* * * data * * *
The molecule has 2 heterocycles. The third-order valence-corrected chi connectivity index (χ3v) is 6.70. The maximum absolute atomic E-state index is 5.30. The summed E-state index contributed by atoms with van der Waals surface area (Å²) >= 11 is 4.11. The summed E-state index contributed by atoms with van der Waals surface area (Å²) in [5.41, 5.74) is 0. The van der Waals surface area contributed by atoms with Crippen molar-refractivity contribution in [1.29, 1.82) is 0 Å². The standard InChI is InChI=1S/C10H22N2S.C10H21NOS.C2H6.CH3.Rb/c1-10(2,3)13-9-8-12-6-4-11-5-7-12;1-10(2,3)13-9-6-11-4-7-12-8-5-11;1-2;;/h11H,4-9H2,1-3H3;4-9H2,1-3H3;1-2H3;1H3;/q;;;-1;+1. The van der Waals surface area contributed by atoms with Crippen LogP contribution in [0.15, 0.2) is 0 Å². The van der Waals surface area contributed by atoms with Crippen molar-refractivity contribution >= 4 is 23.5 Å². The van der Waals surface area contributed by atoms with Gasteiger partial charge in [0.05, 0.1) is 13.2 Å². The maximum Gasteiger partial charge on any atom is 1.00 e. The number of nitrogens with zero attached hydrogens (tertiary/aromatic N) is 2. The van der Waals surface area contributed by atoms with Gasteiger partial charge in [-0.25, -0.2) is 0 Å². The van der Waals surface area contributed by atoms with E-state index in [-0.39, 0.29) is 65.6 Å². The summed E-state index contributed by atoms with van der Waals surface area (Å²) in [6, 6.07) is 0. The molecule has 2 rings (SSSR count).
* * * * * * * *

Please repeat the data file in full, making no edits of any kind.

The molecule has 2 heterocycles. The third-order valence-corrected chi connectivity index (χ3v) is 6.70. The maximum absolute atomic E-state index is 5.30. The summed E-state index contributed by atoms with van der Waals surface area (Å²) >= 11 is 4.11. The summed E-state index contributed by atoms with van der Waals surface area (Å²) in [5.41, 5.74) is 0. The van der Waals surface area contributed by atoms with Crippen molar-refractivity contribution in [1.29, 1.82) is 0 Å². The standard InChI is InChI=1S/C10H22N2S.C10H21NOS.C2H6.CH3.Rb/c1-10(2,3)13-9-8-12-6-4-11-5-7-12;1-10(2,3)13-9-6-11-4-7-12-8-5-11;1-2;;/h11H,4-9H2,1-3H3;4-9H2,1-3H3;1-2H3;1H3;/q;;;-1;+1. The van der Waals surface area contributed by atoms with Crippen LogP contribution in [0.15, 0.2) is 0 Å². The van der Waals surface area contributed by atoms with Crippen molar-refractivity contribution >= 4 is 23.5 Å². The van der Waals surface area contributed by atoms with Gasteiger partial charge in [0.05, 0.1) is 13.2 Å². The maximum Gasteiger partial charge on any atom is 1.00 e. The number of nitrogens with zero attached hydrogens (tertiary/aromatic N) is 2. The van der Waals surface area contributed by atoms with Gasteiger partial charge in [-0.25, -0.2) is 0 Å². The van der Waals surface area contributed by atoms with E-state index in [-0.39, 0.29) is 65.6 Å². The summed E-state index contributed by atoms with van der Waals surface area (Å²) in [6, 6.07) is 0. The molecule has 2 rings (SSSR count).